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Despite the media attention surrounding the JPMorgan's (JPM) multibillion-dollar trading loss, the firm is still in good shape compared to many of its peers. It has a fortress-like balance sheet with about $2.3 trillion in assets, and CEO Jamie Dimon has said the only thing that could lead to the bank's failure is a collision of the Earth and Moon. Despite a share price decline following news of the "London Whale" trading loss, the company still has a sizable market cap of $135.17 billion. Shares trade at less than 8 times earnings and only about 0.7 times book value. The return on equity is 9.8%, and the company pays a dividend yield of 3.4% on the common stock. While the bank shares are trading at just over $36, analysts value the company at $47 a share.

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Wells Fargo (WFC) is the undisputed safest bank in America now that JPMorgan Chase & Co. (JPM) has come under scrutiny -- even if Chase has about $1 trillion more in assets. With some 6,200 storefront branches, more than 12,000 ATMs and an asset base of over $1.3 trillion, it has a presence in almost every state. Warren Buffett's Berkshire Hathaway owns close to $13 billion worth of the common stock, and his stake keeps rising. The market cap is a whopping $171 billion. The shares trade at less than 9 times earnings and at almost 1.2 times book value. The return on equity is just above 12%, and it offers a 2.7% dividend yield to the common holders. While shares trade at around $32.50, Wall Street analysts value the bank at almost $38 per share.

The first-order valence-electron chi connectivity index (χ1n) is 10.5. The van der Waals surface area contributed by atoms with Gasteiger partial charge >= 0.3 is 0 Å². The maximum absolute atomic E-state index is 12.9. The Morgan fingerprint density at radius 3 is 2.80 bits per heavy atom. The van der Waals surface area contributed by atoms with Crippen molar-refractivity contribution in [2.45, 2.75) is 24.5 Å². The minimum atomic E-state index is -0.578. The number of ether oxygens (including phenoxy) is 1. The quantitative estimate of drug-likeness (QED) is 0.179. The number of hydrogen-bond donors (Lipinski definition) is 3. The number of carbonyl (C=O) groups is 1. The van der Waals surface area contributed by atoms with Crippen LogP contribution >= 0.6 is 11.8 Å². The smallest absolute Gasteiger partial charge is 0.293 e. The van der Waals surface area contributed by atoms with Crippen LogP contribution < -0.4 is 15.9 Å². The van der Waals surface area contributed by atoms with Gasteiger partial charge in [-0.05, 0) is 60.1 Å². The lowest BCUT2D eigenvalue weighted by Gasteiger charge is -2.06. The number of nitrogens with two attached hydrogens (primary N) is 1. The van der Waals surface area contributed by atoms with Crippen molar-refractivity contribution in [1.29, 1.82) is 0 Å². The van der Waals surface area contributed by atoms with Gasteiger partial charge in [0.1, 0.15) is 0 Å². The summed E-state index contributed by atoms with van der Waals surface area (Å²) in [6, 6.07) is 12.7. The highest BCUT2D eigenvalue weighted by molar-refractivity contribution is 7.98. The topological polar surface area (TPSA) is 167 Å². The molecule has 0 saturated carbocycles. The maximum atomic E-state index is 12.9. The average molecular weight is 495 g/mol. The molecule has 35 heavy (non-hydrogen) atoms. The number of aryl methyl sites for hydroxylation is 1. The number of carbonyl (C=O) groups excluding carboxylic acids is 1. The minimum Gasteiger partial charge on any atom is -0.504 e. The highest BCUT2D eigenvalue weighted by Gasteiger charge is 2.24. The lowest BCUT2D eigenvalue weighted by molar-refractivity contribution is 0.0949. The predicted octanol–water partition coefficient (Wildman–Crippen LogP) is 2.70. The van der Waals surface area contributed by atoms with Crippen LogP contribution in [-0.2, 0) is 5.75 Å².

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Should the niche market continue to grow and become a threat to traditional banks, which are already struggling with an environment different from that of even five years ago, this little fringe business might become the money-lending industry to beat.

Molly McCluskey does not hold positions in any peer-to-peer or other lending institutions. Follow her finance and travel tweets on Twitter at @MollyEMcCluskey.